Late Breaking News: as part of UW Science Expeditions campus open house April 14-16, Amy Rosebrough of the Wisconsin Historical Society will speak on Friday April 14 at 7pm (venue on campus is yet to be confirmed) on “Fire, Shipwreck, and Cheese—Wisconsin’s Lost Coastal Communities”
“Wednesday Nite @ The Lab” Public Science Talks
Wednesdays at 7pm CT
Room 1111 Genetics Biotech Center, 425 Henry Mall, Madison WI,
Zoom at https://go.wisc.edu/240r59
Stream at https://www.youtube.com/@wednesdaynitethelab8948
For Wednesday, March 29, 2023
Hi WN@TL Fans,
My family returned this week to Dauphin Island just west of the entrance of Mobile Bay for Spring Break. The island was made and shaped and is constantly re-shaped by wind and water, by sediments flowing out of the bay, by Gulf currents streaming west carrying sand, and by breezes that blow the beach inland. The east end of Dauphin is wooded hills and swamps, while the western 2/3 are wind-swept low-slung dunes and rills free of trees. Storms blowing north wash seawater over the low ridge and inundate the low-lying Bienville Boulevard that runs east-west like the midrib of a willow leaf. Sometimes, it’s more than a flood: in 2005 Hurricane Katrina cleaved the island in two, cutting a channel that had to be sutured with clamshell shovels.
Wind and water are fluids that dynamically pile up and carve out the face of the Earth, sand grain by sand grain, dust particle by dust particle. Literally bit by bit, they transform the lay of the land. This is true for the barrier islands of the Gulf, the prairies of the Midwest, and the steppes & plateaus of Asia. Aerial photography, satellite imagery and lidar remote sensing now make it easier for even the novice eye like mine to make out the shape-shifting pictures of fingerprints that wind and water develop, and that vegetation then often fixes in place, on the landscape.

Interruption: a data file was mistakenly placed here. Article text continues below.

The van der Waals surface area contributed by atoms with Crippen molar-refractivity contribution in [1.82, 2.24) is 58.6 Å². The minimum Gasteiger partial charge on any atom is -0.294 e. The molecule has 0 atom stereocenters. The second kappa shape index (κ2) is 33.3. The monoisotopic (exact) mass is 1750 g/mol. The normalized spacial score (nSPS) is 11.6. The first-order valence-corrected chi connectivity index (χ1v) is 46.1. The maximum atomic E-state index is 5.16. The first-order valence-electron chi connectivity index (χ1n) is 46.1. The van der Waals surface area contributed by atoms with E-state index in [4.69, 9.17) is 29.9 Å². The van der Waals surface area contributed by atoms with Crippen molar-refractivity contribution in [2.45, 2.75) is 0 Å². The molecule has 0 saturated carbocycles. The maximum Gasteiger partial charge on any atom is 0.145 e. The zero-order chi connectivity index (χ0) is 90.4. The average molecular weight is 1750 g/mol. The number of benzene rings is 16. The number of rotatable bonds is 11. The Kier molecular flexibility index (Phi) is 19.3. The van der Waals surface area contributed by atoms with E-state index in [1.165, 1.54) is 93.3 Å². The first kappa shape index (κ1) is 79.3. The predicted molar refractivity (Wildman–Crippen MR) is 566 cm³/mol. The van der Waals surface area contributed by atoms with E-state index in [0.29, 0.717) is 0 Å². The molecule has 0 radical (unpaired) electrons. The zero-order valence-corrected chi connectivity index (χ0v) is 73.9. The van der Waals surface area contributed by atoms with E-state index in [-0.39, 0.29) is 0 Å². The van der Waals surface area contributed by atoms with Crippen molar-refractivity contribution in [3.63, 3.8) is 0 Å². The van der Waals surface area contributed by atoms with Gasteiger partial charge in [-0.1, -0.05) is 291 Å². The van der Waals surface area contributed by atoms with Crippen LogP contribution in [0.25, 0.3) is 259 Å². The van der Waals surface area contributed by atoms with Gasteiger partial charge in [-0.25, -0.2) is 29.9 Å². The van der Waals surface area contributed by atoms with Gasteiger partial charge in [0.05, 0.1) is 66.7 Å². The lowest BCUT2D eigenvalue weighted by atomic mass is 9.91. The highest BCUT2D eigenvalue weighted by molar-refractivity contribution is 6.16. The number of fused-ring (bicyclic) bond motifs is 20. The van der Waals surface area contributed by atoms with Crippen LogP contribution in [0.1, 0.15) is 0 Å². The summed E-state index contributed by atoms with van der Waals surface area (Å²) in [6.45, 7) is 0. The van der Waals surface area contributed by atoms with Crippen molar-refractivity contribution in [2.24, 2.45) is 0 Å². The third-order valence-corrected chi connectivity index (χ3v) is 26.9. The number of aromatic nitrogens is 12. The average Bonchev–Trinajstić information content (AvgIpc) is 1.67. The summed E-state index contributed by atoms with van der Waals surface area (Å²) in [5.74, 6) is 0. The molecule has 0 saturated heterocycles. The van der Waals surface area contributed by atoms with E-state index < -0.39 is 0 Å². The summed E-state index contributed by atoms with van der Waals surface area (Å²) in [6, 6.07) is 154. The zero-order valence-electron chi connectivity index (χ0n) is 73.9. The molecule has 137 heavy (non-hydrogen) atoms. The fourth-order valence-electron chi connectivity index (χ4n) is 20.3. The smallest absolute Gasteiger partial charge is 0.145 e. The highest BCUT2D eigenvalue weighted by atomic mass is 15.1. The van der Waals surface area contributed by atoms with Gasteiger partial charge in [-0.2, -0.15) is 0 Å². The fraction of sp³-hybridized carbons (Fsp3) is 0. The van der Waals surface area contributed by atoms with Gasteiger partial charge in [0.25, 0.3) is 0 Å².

This week with Joe Mason of Geography we get to see these forces in action, and look ahead to the possible ways climate change might in turn shape these shifters.
(And for great images and storylines, check out his Twitter feed @MoreorLoess
On March 29 we finish our five-presentation-March with a flourish as Joe Mason of Geography speaks on “Dunes, Dust, Drought, and Downpours: Evolution of Great Plains Landscapes in Changing Past and Future Climates.”
Description: The strong winds of the central Great Plains have built the largest dune field in North America—now stabilized by grass—and thick deposits of dust, or loess. This talk will begin with an overview of 25 years of research on past intervals of dune activity and rapid dust deposition linked to more frequent severe drought or other climatic conditions in the central Plains over the past 25,000 years, using methods including luminescence dating, stable isotope analysis, and studies of buried soils that record past environmental conditions.
I will then describe our current research on understanding how intense rainfall—also typical of the Great Plains—erodes both the tablelands built by loess deposition and the stable sand dunes, using studies of soil hydrology and landscape evolution models.
Finally, I will consider what this research tells us about how these landscapes of sand and loess may change in response to present and future climate change, with implications for grassland ecosystems, prime agricultural land and rangeland, and the High Plains (Ogallala) Aquifer.
Bio: Joe Mason is a professor and former chair of the Department of Geography at UW Madison. His Ph.D. is from UW Madison, and he worked as a Research Geologist in Nebraska’s state geological survey for six years before returning to Madison in 2003. His research has focused on wind-blown sand and dust and the soils and landscapes formed in those sediments, including extensive research on the Great Plains and in northern China, with more local projects in Wisconsin and Minnesota.
Explore More: https://joseph-a-mason.github.io/